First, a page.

This thesis investigates the effectiveness of Low Impact Development Infrastructure (LIDI) and Green Infrastructure (GI) in reducing flooding resulting from heavy rainfall events and sea-level rise, and in improving stormwater quality in the City of Miami Beach (CMB). InfoSWMM was used to simulate the 5, 10, and 100-year, 24-hour storm events, total suspended solids (TSS), biochemical oxygen demand (BOD), and chemical oxygen demand (COD) loadings, and in evaluating the potential of selected LIDI and GI solutions in North Shore neighborhood.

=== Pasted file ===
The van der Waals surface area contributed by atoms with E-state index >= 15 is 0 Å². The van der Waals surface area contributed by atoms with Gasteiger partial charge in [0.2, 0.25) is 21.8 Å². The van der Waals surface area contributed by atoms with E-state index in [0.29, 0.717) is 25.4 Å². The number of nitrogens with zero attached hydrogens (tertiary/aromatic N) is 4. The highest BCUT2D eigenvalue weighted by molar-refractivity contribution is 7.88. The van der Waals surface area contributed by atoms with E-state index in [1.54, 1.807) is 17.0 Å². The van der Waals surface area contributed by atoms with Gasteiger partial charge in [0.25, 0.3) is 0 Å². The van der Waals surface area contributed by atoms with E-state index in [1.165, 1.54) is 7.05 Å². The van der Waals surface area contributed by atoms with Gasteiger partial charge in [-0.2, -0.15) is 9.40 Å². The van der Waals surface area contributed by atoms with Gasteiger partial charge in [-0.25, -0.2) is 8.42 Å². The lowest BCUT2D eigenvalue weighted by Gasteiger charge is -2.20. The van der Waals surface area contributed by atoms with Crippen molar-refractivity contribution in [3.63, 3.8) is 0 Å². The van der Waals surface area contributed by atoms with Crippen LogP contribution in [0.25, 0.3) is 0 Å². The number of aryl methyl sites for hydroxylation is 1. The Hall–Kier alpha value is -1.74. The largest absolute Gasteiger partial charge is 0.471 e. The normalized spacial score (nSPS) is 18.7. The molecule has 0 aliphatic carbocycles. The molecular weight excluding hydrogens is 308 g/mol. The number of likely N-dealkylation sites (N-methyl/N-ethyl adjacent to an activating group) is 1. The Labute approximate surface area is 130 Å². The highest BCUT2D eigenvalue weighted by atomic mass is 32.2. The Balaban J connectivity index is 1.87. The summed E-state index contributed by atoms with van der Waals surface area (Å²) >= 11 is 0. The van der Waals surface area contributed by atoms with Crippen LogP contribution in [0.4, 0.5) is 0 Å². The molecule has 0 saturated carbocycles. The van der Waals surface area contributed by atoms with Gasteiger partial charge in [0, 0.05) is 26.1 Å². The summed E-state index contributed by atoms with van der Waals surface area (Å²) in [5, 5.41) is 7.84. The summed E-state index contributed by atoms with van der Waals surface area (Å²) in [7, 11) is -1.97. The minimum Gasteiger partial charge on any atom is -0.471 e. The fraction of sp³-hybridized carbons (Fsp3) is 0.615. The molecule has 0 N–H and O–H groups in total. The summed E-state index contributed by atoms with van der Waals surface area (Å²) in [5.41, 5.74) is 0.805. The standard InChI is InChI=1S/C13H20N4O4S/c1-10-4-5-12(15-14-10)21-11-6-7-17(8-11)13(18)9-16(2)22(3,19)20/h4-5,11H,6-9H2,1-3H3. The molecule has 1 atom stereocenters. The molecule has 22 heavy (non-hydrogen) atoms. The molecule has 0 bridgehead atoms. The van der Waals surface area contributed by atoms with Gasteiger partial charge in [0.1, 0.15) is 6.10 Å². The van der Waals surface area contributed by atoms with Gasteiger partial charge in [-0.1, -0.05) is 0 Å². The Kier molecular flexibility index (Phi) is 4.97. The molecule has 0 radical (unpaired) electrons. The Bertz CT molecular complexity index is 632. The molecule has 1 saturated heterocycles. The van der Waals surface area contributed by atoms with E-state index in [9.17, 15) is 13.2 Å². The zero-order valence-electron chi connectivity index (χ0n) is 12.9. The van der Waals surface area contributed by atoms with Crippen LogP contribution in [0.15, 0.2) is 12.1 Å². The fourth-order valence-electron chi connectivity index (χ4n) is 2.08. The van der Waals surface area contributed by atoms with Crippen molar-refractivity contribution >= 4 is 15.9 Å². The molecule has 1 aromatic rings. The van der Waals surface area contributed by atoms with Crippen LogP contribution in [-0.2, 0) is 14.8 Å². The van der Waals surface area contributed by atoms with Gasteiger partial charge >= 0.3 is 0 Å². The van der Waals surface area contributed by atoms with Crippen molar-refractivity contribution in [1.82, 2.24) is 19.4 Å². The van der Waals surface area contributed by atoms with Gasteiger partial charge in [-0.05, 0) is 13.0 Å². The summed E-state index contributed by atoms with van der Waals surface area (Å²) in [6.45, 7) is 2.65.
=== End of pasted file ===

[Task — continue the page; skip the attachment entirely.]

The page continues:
Post-development results revealed a decrease of 48%, 46%, and 39% in runoff, a decrease of 57%, 60%, and 62% in TSS, a decrease of 82%, 82%, and 84% in BOD, and a decrease of 69%, 69%, and 70% in COD loadings. SWMM 5.1 was also used to simulate the king tide effect in a cross section in Indian Creek Drive. The proposed design simulations successfully demonstrated the potential to control flooding, showing that innovative technologies offer the city opportunities to cope with climate impacts. This study should be most helpful to the CMB to support its management of flooding under any adaptation scenarios that may possibly result from climate changes. Flooding could be again caused as a result of changes in inland flooding from precipitation patterns or from sea-level rise or both.